“What Kind of Life is This?” The Struggle for Survival in Kayseri

Imagine you are taking a leisurely stroll through a farmer’s market, examining the produce at different fruit stands. Suddenly you hear a stranger behind you screaming. You look back and see that a middle-aged man is pointing his finger at you and shouting to the crowd: "This whore is a lesbian. You can screw her for 2 dollars."

This is what happened a few days ago to Leila (not her real name), a very attractive lesbian refugee from Iran who has been in Kayseri for the last year. Leila used to be a nurse at a hospital in Iran. Then her male colleagues found out about her sexual orientation. Sexual harassment and blackmail followed: men asked her to have sex with them and threatened to report her "sexual perversion" to government or hospital officials if she refused. Life became unbearable. Leila, who also faced harassment from her neighbors, decided that she could no longer live in Iran.

Now Leila lives a modest life in Turkey. She spends 12 hours a day, 6 days a week washing dishes at a wedding reception hall. She told me that after 16 months of living in exile in this conservative community, she has lost her morale: "There are days I don't want to get out of bed. I just want to die...What kind of life is this? I have a university degree, but now I’m working illegally for hours on end, minding my business and people still stop me on the street and harass me. What have I done to deserve this cruel punishment?"

Leila is so depressed that she often cries at work. Her Turkish colleagues try to comfort her. But Leila can’t tell them about her problems. She knows that as soon as she tells them about her sexual orientation, her co-workers will stop caring about her and her boss will likely ask her to leave. So instead she responds to their inquiries by describing a paralyzed husband who is dying at home. Lying flat-out about the most important part of her identity bothers Leila to no end: "I fled Iran because people there were judgmental and I had to constantly lie about who I am. Now here I am: a refugee in another prejudiced community, working like crazy to make minimum wage, and telling lies again to protect myself... Is this life worth living?"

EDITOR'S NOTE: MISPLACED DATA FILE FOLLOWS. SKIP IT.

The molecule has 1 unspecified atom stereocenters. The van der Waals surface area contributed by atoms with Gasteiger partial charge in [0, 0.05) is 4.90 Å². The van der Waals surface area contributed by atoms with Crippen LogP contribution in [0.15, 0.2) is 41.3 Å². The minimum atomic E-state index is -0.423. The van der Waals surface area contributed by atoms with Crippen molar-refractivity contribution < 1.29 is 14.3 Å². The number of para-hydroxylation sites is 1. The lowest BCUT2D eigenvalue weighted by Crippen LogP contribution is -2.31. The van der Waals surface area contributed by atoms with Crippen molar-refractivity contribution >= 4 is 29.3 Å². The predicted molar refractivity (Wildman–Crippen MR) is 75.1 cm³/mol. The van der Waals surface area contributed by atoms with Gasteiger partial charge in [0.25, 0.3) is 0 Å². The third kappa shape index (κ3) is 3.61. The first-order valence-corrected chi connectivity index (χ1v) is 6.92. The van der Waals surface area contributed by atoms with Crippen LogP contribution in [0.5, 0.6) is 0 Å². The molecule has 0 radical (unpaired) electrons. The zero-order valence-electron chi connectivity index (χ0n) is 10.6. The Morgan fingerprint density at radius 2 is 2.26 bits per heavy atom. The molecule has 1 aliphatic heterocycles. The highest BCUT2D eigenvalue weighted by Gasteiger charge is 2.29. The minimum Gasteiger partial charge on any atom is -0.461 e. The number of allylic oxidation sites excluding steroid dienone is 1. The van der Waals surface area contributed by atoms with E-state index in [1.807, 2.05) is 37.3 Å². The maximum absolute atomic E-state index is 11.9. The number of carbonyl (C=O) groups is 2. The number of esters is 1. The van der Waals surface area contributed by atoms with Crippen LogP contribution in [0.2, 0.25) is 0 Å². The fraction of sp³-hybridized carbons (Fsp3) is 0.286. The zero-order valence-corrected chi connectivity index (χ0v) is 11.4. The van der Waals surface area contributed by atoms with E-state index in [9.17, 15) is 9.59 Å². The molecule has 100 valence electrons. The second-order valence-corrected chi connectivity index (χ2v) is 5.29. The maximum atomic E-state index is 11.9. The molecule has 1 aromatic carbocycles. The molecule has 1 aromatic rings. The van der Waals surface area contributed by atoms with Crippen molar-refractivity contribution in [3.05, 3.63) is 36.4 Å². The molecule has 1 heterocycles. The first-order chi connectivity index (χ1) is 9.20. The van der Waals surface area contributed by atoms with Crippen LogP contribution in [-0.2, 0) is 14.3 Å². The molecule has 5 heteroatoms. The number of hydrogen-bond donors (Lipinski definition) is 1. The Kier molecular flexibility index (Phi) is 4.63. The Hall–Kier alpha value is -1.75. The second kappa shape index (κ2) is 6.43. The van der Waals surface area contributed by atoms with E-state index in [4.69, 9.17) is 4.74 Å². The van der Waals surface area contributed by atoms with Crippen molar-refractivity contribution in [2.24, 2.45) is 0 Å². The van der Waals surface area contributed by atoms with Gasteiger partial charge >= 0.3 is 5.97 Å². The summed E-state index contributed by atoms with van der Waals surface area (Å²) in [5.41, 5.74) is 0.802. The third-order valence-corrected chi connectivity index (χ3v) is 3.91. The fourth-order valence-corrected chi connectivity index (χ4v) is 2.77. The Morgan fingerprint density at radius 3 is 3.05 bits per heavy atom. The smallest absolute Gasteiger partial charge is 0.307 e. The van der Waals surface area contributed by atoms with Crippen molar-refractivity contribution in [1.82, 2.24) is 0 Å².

Leila left Iran with Sima (not her real name), another lesbian friend. Both women are in their early 30's. Sima's own story is harrowing. Her father caught her with a girlfriend when she was in high school, and in punishment forbade her to go to school. Instead, since her teenage years, Sima has supported herself by working. Her family forced her into a heterosexual marriage, which ended in divorce. On the verge of being forced into a second marriage, Sima couldn't take it any more. She fled to Turkey. Now in Kayseri, she works 10 hours days as a day laborer for the meager sum of 10 dollars a day. "I can't even get sick,” she says. “One doctor's visit will cost me a full month's worth of my salary. Who will pay the rent then?"

Sima considers herself lucky to have escaped Iran: "I know lesbians who have no financial means to get out of that hell hole. Their families beat them up, their husbands abuse them, and their neighbors joke about their appearance…. At least I managed to get my life and run."

Sima lives with two other Iranian lesbian refugees. When I arrived at their house, they had just returned from work. The water supply had been temporarily cut off and they kept apologizing for not having water to make tea for me.

Sima and Leila's stories touched me. I told them I wanted to write about them. Leila thought for a few seconds and said: "I hope people who read your story don't feel sorry for us. We don't want anybody's pity. I have worked all my life to make it on my own.... We are capable people.... All I am asking is to be treated fairly. Is there anywhere on the planet where people would respect me as a human being, and not judge me on my sexuality?"

Hossein Alizadeh

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